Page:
Protocol 5: Effect of Propofol Anesthesia on the Magnitude of Hypoxic Pulmonary Vasoconstriction after K+ATPChannel Inhibition. 
K+ATPchannel inhibition was achieved via  the intravenous administration of glibenclamide (3 mg/kg, Sigma). This dose inhibits the pulmonary vasodilator response to a selective activator of K+ATPchannels, lemakalim, in dogs. 8 Glibenclamide reduced blood glucose by 20 mg/dl 30 to 45 min after administration, but the dogs recovered promptly from the experiments and showed no adverse effects from K+ATPchannel inhibition. Glibenclamide was dissolved in 0.1 N NaOH and diluted in 5% dextrose. To determine the intact (no drug) response to hypoxia (systemic arterial PO2approximately 50 mmHg) in the conscious state, LPQ plots were generated in each dog (n = 6) as described in protocol 1. On a different day, LPQ plots were generated in the same conscious dogs at baseline, while breathing room air via  mask, 15 min after administration of glibenclamide, and during hypoxia with systemic arterial PO2about 50 mmHg. This protocol was repeated on different days in the same six dogs during propofol anesthesia with or without pretreatment with glibenclamide. Anesthesia with propofol (5 mg/kg plus 0.5 mg · kg−1· min−1, intravenously) was induced and maintained as described in protocol 3. LPQ plots were generated at conscious baseline, 20 min after induction of propofol anesthesia, 15 min after administration of glibenclamide, and during hypoxia with systemic arterial PO2approximately 50 mmHg.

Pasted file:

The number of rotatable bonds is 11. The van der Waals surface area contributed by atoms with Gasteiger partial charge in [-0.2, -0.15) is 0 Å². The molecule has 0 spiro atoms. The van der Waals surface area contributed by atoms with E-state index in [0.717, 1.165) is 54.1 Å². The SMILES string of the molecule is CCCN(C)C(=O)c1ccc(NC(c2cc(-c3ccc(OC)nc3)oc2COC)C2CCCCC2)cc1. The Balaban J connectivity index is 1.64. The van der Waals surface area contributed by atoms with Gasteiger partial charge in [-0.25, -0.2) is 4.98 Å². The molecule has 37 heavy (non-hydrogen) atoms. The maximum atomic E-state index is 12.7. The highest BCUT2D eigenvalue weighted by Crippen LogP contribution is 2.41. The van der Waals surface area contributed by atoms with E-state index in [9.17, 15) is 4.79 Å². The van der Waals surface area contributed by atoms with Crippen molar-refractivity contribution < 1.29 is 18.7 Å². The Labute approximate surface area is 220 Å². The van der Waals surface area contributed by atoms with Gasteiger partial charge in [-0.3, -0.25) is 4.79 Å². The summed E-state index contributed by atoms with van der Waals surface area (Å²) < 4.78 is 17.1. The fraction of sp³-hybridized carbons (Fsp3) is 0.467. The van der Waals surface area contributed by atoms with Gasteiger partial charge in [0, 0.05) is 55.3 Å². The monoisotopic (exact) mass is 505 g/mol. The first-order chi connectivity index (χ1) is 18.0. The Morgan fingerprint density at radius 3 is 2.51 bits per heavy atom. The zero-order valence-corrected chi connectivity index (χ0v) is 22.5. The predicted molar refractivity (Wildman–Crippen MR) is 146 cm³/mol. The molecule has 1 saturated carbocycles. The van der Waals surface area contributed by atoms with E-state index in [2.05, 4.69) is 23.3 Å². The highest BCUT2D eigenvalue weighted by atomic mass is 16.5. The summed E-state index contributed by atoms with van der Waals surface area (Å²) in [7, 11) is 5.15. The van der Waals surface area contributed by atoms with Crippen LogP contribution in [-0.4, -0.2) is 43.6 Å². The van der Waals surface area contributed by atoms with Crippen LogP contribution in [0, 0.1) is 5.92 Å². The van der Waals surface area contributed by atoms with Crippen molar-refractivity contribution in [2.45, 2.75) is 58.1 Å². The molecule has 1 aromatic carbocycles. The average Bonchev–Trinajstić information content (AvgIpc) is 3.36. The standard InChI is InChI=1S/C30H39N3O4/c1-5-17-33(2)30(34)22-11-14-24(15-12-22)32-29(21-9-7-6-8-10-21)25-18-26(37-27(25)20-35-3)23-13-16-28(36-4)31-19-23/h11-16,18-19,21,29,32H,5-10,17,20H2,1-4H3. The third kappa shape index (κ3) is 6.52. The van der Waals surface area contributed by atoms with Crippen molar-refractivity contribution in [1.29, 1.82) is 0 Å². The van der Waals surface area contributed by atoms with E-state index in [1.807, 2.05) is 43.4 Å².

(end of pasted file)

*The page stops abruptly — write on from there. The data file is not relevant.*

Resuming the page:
Data Analysis